I went for a walk this morning. A beautiful Autumn morning: some warmth in the sun but not too much. Walking has become a kind of mental health necessity – get outside, breathe air, look at trees, sky, breathe more air, listen, keep walking. There is a stillness and quietness - one of the more positive bi-products of the ‘shut down’. I find people are quieter, more respectful of each other’s space. In nearly an hour walking along our creek I saw four people, a quiet ‘good morning’ and a smile as we pass each other, and then solitude again.
There is a bend in the creek where it comes up against a stone escarpment and an ancient gum tree hovers over the creek at an angle. This place feels old and sacred and I am drawn to spend some time here, listening, watching the tea coloured water as the sunlight glints and shines through to the stones beneath. I could stay here for hours.
I look up to the trees framing my view and see first one, then two kookaburras sitting quietly above, watching. I get a little closer but not too close. The kookaburra nearest to me turns and looks at me, and I look at the kookaburra, fascinated and honoured that it deigns to look at me and not take flight. I feel like time stands still.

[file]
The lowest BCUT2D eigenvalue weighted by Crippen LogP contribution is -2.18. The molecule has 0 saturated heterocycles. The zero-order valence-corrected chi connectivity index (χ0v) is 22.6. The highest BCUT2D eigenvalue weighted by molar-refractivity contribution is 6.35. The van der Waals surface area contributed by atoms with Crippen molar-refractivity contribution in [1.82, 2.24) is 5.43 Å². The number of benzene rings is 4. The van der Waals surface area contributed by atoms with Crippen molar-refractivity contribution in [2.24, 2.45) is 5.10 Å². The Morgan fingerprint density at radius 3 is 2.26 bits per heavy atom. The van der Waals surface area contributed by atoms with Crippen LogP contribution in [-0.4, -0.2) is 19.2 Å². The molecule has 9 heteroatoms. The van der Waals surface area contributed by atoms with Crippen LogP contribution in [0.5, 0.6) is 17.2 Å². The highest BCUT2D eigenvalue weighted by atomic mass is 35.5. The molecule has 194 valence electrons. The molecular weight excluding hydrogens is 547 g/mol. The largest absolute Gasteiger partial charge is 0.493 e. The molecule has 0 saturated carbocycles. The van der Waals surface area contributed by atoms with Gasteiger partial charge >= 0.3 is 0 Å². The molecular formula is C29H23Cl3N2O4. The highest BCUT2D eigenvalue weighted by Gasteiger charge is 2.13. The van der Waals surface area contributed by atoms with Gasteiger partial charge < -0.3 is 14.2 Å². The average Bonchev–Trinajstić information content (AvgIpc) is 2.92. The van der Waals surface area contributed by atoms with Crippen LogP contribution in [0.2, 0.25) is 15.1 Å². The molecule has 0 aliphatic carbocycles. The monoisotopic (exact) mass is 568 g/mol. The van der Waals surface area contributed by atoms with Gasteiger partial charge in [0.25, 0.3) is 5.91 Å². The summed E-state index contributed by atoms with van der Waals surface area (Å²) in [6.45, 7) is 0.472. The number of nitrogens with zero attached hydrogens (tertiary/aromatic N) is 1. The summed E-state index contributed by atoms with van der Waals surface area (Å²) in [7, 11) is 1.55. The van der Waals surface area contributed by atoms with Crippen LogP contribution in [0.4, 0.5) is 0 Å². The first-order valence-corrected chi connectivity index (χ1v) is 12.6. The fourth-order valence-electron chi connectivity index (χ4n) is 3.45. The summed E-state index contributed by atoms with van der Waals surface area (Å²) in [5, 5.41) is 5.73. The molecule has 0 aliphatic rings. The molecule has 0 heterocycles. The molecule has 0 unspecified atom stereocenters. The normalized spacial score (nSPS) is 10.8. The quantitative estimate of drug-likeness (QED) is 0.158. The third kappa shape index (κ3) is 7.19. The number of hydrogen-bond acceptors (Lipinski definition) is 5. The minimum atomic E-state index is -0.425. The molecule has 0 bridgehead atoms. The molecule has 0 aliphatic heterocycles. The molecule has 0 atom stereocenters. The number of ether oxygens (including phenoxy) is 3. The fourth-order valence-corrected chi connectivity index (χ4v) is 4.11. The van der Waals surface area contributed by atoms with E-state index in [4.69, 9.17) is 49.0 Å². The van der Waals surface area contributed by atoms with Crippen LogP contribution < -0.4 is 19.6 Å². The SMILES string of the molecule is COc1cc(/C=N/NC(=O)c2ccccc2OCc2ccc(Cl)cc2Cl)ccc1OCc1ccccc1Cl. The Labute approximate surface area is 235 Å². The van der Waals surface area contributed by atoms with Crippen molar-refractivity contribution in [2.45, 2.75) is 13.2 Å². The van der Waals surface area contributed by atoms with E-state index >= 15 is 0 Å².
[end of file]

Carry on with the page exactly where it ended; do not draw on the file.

I have in this moment a glimpse of something profound, a small window of connection to the people of this land who for thousands of years have looked at the animals and birds and woven stories and meaning around them. In this moment I can believe that the kookaburra knows things I will never know, that they have a connection to the land and its history and its people that I will never truly understand. Although it is only a glimpse, I feel intensely moved and honoured and humble and awestruck and comforted and curious and full of joy. And then the kookaburra turns, stretches his wings and lazily flies off, following the creek as it winds around the rocky outcrop, out of sight.